I've worked with 1000s of developers over my career. The more knowledge you have, the more well rounded you'll be. This tends to lend itself to better developers in my experience. Where self taught is fantastic, but typically those coworkers (not all but most) tend to be pigeon holed into technologies instead of concepts.
Developers could learn a lot about business too, accounting, finance, marketing, etc.
I loved college and feel it really prepared me for figuring out my way in the world, much more so than simply reading Programming in C.
I loved programming and still do, but I went to college because I knew -- by the time I was 18 -- that I really wanted to do something more with my life than build other people's boring websites.
My advice to extremely bright and/or motivated high school students who have the option to get into the programming profession right away: consider whether this is going to be as intellectually stimulating in 5 years (or even 5 months) as it is now. There's no "right answer" to this question! But consider it carefully.
And don't under-estimate your potential.
Note: Being way ahead in CS allowed me to study a lot of other stuff beyond the introductory level. Econ, art and architecture, a bit of business and law, the natural sciences, etc.
There's a lot more to CS than software engineering. And a lot more to software engineering than application development.
A wise man once said computer science is no more about computers than astronomy is about telescopes.
In addition, it seems pretty obvious that with 20+ years of industry experience, a reasonably competent 40 year old candidate would be as employable as one with a degree. Who cares about university degrees that far removed from obtaining one anyway?
That is correct. End-user utilities like Git are left as an exercise for the student, something that a CS graduate should be able, not only to learn to use in a couple of hours, but understand its inner workings without reverse engineering, and write its own version after.
The reason why Git is not tough in CS classes is that it is considered so trivial that is will be a waste of time (and tuition) to do so.
"In addition, it seems pretty obvious that with 20+ years of industry experience, a reasonably competent 40 year old candidate would be as employable as one with a degree. Who cares about university degrees that far removed from obtaining one anyway?"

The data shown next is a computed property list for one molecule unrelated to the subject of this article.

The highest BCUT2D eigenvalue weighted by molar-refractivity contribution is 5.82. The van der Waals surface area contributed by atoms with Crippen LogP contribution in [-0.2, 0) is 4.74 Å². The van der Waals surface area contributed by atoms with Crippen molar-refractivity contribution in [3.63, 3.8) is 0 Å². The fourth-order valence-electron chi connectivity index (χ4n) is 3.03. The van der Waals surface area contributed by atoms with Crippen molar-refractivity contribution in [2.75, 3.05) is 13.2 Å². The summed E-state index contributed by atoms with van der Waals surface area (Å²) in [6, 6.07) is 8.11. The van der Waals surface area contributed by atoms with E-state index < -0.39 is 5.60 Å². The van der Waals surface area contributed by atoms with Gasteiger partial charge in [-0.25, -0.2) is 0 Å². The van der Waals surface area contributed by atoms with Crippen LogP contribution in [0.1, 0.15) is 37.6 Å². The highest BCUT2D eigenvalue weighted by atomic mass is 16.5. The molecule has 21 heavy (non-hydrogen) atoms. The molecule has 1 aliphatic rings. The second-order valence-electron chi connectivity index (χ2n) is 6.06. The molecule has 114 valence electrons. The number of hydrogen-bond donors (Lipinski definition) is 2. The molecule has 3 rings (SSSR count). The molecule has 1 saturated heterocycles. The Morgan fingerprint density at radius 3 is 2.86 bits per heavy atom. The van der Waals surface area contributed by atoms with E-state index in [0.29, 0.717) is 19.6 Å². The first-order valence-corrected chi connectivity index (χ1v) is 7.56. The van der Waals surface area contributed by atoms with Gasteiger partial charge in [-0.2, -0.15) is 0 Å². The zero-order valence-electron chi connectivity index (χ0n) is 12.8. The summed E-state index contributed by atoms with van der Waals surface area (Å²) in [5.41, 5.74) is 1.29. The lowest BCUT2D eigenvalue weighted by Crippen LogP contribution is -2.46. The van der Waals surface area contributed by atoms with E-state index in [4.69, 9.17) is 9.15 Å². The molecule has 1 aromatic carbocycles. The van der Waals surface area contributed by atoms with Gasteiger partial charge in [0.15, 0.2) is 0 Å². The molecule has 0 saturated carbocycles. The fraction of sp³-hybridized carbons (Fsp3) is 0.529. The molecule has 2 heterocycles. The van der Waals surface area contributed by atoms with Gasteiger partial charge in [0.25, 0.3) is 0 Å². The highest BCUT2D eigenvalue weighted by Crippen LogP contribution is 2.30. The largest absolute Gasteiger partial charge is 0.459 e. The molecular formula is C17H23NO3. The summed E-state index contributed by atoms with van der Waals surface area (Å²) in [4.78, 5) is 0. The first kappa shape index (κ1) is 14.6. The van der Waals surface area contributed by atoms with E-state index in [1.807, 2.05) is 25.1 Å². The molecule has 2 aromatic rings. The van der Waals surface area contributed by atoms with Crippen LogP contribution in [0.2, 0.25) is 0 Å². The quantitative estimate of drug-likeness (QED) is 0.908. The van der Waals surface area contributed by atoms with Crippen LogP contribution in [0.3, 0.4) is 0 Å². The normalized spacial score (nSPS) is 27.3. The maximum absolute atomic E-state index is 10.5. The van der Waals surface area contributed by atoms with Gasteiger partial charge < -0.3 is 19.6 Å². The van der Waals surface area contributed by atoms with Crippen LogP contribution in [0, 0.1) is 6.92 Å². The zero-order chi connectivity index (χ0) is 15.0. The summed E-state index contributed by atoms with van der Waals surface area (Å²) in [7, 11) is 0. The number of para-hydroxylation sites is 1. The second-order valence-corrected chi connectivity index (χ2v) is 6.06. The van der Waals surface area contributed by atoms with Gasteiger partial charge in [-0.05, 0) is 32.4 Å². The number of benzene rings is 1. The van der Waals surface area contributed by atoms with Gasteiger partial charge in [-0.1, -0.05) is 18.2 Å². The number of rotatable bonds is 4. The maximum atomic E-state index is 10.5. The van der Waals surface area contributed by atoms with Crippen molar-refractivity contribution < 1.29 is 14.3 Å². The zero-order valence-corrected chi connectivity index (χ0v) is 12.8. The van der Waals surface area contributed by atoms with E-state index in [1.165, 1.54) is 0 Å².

It depends on what it will be writing; if it is another website that is just a magazine on HTML sure, no difference. If it is optimizing a compiler in assembler, correcting performance problems on a multiplatform system, or evaluating code for security holes in a sizable institution, then you better have your degree.
So if you have a CS degree, you're qualified to optimize compilers and perform security audits at large institutions? No way.
In practice these are two different and highly specialized jobs. Why would you not consider someone who has a proven track record of optimizing compilers? Or finding security holes in code? I'd rather look at a portfolio than a certificate any day.
If you've spent 20+ years doing exactly that (because you're 40+), then what difference does a degree make?
My other family of nurses and factory workers definitely think of software as white-collar professional work. Especially anything www.
I think the same thing happens with engineering, except engineers have a bit more social capital due to their guilds.
More-over, the answer isn't static. E.g., a couple hundred years ago, we could've had this same conversation about whether carpenters or silver-smiths are laborers (or whatever other blue-collar-label-of-the-time).
But the answer also doesn't much matter. What matters is that your compensation makes you happy, will keep you happy in the future, and the work is interesting enough to make you feel sufficiently fulfilled (or the pay high enough that you don't care about that).
Programmers, engineers, and the like don't get that automatically, without more context—money, notable employer and notable position at that employer, and even then maybe not quite placed at the same social rank as a doctor/lawyer without even more context, e.g. school, other non-tech accomplishments (languages and arts especially), and so on. Going to any Ivy, top public, or famous European (especially British) school gets you closer (see the part above in paragraph one about socialization into the upper-middle).
[EDIT] I should add that you also don't gain Academic cred that puts you on a kind of adjacent track on the whole class system, with full professorships granting similar social standing to doctors/lawyers and the like. Unless you are in academia, and don't bail on it for private industry too early.
Not just class system, but also career track.
If a DotCom 2.0 bust happens tomorrow, I can bail on tech of a half dozen other fields -- I have the network and the knowledge base to find high five/low six salaries outside of software. That's probably less true for me-N-years-ago, who could program certain things real good but that was about it.
I have some news for you folks, most white collar jobs (account, finance, etc) are more boring than a job as a enterprise CRUD developer.
If development is blue collar, then 95% of jobs are blue collar...
That doesn't make them blue collar, even when we consider some software to be blue collar.
Now, whether blue collar is a useful label and whether people should be considering social capital when choosing a career? Those are the more important questions.
A lot of this is more about social standing/perception than earning potential or type of labor.
> Programmers are well paid and have a high social standing compares to real blue-collar jobs
Neither of those is universally true, and it's not even clear to me that they're true often enough to justify your generalization.